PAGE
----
The biblical story of King Solomon is the basis for much of our thinking when we refer to the concept of Wisdom. It is commonly believed that Solomon represents the character of wisdom more than any man or woman in history. Putting aside any biases (good or bad) that you may have about the Bible and its authenticity, just accept for a moment that the story of Solomon is capable of enlightening us about the nature of wisdom.
It was common for Solomon to allow people from his Kingdom to come before him as judge to make determinations about justice. When two women present themselves before the King with an infant baby, they each claim that the baby should be theirs. The birth mother is one of the two women. Solomon listened with great care to the arguments as to who should gain custody of the baby. Finally he declares that there is only one answer…the baby shall be sliced in half by a sword and each of them should get ownership of one half of the child. The one woman was accepting of the judgment. But the mother of the baby cried out that her child should not be killed. If it meant that the baby was no longer hers, so be it. Solomon recognized the passion of the mother and gave the child to her. In his wisdom he had found an answer and it revealed to him the justice beneath the arguments. (I Kings 3: 16-28)
The answer given by Solomon was not one which would be pleasing to all of society. To murder a child to settle an argument was offensive and repugnant. However, Solomon’s wisdom had a very pragmatic character to it. His little drama revealed the true nature of a woman’s love for her child. A far greater issue than public opinion was at the heart of the matter.
I have been thinking of this matter all day as I have listened to the argumentation surrounding the President’s decision to consult with Congress before enacting a military strike against Syria. There are people on both sides of the issue who believe they are right. Some are calling him brilliant and sensitive. Others are calling him a coward. President Obama has chosen a route which requires more work, an open-ness to criticism, and a potential “death blow” to his effectiveness as President.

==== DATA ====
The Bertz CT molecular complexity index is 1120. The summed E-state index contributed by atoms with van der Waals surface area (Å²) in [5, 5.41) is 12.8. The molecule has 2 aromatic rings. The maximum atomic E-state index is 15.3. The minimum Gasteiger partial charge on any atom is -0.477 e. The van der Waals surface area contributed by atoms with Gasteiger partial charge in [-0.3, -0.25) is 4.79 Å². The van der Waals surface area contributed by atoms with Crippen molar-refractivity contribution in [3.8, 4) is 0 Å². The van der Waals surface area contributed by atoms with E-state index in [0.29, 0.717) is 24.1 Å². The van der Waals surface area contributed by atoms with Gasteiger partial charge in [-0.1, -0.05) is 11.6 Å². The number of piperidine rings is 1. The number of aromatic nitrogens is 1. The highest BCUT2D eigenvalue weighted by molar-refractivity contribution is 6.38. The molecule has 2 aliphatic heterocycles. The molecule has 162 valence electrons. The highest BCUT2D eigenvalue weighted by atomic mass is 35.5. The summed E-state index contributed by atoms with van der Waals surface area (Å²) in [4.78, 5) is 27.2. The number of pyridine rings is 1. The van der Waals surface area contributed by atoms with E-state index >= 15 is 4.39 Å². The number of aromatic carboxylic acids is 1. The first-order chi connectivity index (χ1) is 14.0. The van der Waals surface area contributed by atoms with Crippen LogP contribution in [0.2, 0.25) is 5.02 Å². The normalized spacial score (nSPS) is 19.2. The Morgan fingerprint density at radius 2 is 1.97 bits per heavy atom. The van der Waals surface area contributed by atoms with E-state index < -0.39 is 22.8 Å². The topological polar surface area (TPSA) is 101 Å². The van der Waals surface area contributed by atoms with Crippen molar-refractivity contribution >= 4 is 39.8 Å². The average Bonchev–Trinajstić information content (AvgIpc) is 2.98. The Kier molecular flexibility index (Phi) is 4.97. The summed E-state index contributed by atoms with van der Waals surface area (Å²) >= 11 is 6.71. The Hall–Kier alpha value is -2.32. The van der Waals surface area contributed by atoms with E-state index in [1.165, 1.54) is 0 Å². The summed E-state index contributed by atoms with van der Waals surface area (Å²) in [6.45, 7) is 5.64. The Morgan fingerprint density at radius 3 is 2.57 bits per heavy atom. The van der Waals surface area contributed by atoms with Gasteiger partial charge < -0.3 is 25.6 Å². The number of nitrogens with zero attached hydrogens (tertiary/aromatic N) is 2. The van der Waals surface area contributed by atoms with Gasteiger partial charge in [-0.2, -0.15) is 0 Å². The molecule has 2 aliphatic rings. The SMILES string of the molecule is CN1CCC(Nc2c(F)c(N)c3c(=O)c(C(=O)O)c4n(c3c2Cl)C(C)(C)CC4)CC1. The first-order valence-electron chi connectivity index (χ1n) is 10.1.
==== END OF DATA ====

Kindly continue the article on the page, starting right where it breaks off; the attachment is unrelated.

However, at the same time the President has offered a possibility for the very non-political dialogue for which he has yearned for the past five years. To allow the members of Congress, allies and political enemies, to speak their piece, is a wise and welcome decision. He knows…and we all know… that he is not required to go before Congress on this matter. However, his decision is not based upon a legal issue; to the contrary, it is a moral issue before the people. Opening the dialogue to the entire membership of the Congress is to give voice to those who feel disenfranchised by the current Administration.
I suspect that this is not the most restful evening the President has had during his tenure. There are thousands “out there” who want to let him know just how foolish this act may be. He probably won’t hear from those thousands of us who may applaud his decision.
I was as impressed by the way he went about this decision-making as I was about the decision. He listened. He spent time alone weighing the matter. He consulted wise people who could give him good advice. Away from the clutter and chaos of the Washington machine he found his answer and he revealed it without pomp, and without judgment. He demonstrated wisdom.
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